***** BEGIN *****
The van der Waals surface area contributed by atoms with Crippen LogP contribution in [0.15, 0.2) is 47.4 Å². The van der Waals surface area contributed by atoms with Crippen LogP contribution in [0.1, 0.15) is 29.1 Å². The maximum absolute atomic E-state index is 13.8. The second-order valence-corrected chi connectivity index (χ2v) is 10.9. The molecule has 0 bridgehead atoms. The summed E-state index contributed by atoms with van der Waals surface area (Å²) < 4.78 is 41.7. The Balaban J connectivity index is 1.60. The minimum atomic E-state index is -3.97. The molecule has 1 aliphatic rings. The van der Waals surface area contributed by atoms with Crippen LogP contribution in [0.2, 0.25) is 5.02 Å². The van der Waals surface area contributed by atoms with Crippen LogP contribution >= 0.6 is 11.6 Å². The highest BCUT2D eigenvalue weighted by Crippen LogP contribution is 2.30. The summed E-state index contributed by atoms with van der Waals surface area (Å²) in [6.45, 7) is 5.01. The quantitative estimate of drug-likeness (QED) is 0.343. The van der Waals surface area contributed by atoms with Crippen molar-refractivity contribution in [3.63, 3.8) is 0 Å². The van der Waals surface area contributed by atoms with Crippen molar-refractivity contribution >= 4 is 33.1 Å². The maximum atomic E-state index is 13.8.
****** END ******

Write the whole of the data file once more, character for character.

The van der Waals surface area contributed by atoms with Crippen LogP contribution in [0.15, 0.2) is 47.4 Å². The van der Waals surface area contributed by atoms with Crippen LogP contribution in [0.1, 0.15) is 29.1 Å². The maximum absolute atomic E-state index is 13.8. The second-order valence-corrected chi connectivity index (χ2v) is 10.9. The molecule has 0 bridgehead atoms. The summed E-state index contributed by atoms with van der Waals surface area (Å²) < 4.78 is 41.7. The Balaban J connectivity index is 1.60. The minimum atomic E-state index is -3.97. The molecule has 1 aliphatic rings. The van der Waals surface area contributed by atoms with Crippen LogP contribution in [0.2, 0.25) is 5.02 Å². The van der Waals surface area contributed by atoms with Crippen LogP contribution >= 0.6 is 11.6 Å². The highest BCUT2D eigenvalue weighted by Crippen LogP contribution is 2.30. The summed E-state index contributed by atoms with van der Waals surface area (Å²) in [6.45, 7) is 5.01. The quantitative estimate of drug-likeness (QED) is 0.343. The van der Waals surface area contributed by atoms with Crippen molar-refractivity contribution in [3.63, 3.8) is 0 Å². The van der Waals surface area contributed by atoms with Crippen molar-refractivity contribution >= 4 is 33.1 Å². The maximum atomic E-state index is 13.8.